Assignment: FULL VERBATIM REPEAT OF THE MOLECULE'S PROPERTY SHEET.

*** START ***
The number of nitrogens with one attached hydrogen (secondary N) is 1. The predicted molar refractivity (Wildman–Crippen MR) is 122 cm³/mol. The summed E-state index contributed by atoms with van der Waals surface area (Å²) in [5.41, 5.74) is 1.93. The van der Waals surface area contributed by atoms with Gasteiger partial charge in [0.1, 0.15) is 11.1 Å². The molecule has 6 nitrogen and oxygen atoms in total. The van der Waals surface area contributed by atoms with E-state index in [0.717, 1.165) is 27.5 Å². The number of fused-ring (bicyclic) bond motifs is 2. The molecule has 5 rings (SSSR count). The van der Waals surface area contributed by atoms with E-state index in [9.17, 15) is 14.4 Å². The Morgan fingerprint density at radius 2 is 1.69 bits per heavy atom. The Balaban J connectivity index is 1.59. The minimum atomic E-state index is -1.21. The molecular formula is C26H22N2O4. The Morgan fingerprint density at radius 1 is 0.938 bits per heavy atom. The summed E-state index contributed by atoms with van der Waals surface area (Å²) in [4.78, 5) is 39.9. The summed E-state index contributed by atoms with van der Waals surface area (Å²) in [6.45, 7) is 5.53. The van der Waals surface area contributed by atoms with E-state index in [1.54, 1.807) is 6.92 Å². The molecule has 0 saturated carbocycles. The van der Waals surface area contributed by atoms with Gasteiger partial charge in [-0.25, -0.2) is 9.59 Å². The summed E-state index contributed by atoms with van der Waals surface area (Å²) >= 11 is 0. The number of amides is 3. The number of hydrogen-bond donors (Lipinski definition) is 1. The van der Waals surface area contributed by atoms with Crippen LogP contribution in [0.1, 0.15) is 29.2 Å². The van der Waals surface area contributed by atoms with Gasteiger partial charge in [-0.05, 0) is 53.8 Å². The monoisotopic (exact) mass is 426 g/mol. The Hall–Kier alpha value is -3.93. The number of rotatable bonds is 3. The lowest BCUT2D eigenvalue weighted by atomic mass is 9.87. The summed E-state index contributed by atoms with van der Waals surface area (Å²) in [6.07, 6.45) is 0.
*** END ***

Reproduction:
The number of nitrogens with one attached hydrogen (secondary N) is 1. The predicted molar refractivity (Wildman–Crippen MR) is 122 cm³/mol. The summed E-state index contributed by atoms with van der Waals surface area (Å²) in [5.41, 5.74) is 1.93. The van der Waals surface area contributed by atoms with Gasteiger partial charge in [0.1, 0.15) is 11.1 Å². The molecule has 6 nitrogen and oxygen atoms in total. The van der Waals surface area contributed by atoms with E-state index in [0.717, 1.165) is 27.5 Å². The number of fused-ring (bicyclic) bond motifs is 2. The molecule has 5 rings (SSSR count). The van der Waals surface area contributed by atoms with E-state index in [9.17, 15) is 14.4 Å². The Morgan fingerprint density at radius 2 is 1.69 bits per heavy atom. The Balaban J connectivity index is 1.59. The minimum atomic E-state index is -1.21. The molecular formula is C26H22N2O4. The Morgan fingerprint density at radius 1 is 0.938 bits per heavy atom. The summed E-state index contributed by atoms with van der Waals surface area (Å²) in [4.78, 5) is 39.9. The summed E-state index contributed by atoms with van der Waals surface area (Å²) in [6.45, 7) is 5.53. The van der Waals surface area contributed by atoms with E-state index in [1.54, 1.807) is 6.92 Å². The molecule has 0 saturated carbocycles. The van der Waals surface area contributed by atoms with Gasteiger partial charge in [-0.25, -0.2) is 9.59 Å². The summed E-state index contributed by atoms with van der Waals surface area (Å²) >= 11 is 0. The number of amides is 3. The number of hydrogen-bond donors (Lipinski definition) is 1. The van der Waals surface area contributed by atoms with Crippen LogP contribution in [0.1, 0.15) is 29.2 Å². The van der Waals surface area contributed by atoms with Gasteiger partial charge in [-0.05, 0) is 53.8 Å². The monoisotopic (exact) mass is 426 g/mol. The Hall–Kier alpha value is -3.93. The number of rotatable bonds is 3. The lowest BCUT2D eigenvalue weighted by atomic mass is 9.87. The summed E-state index contributed by atoms with van der Waals surface area (Å²) in [6.07, 6.45) is 0.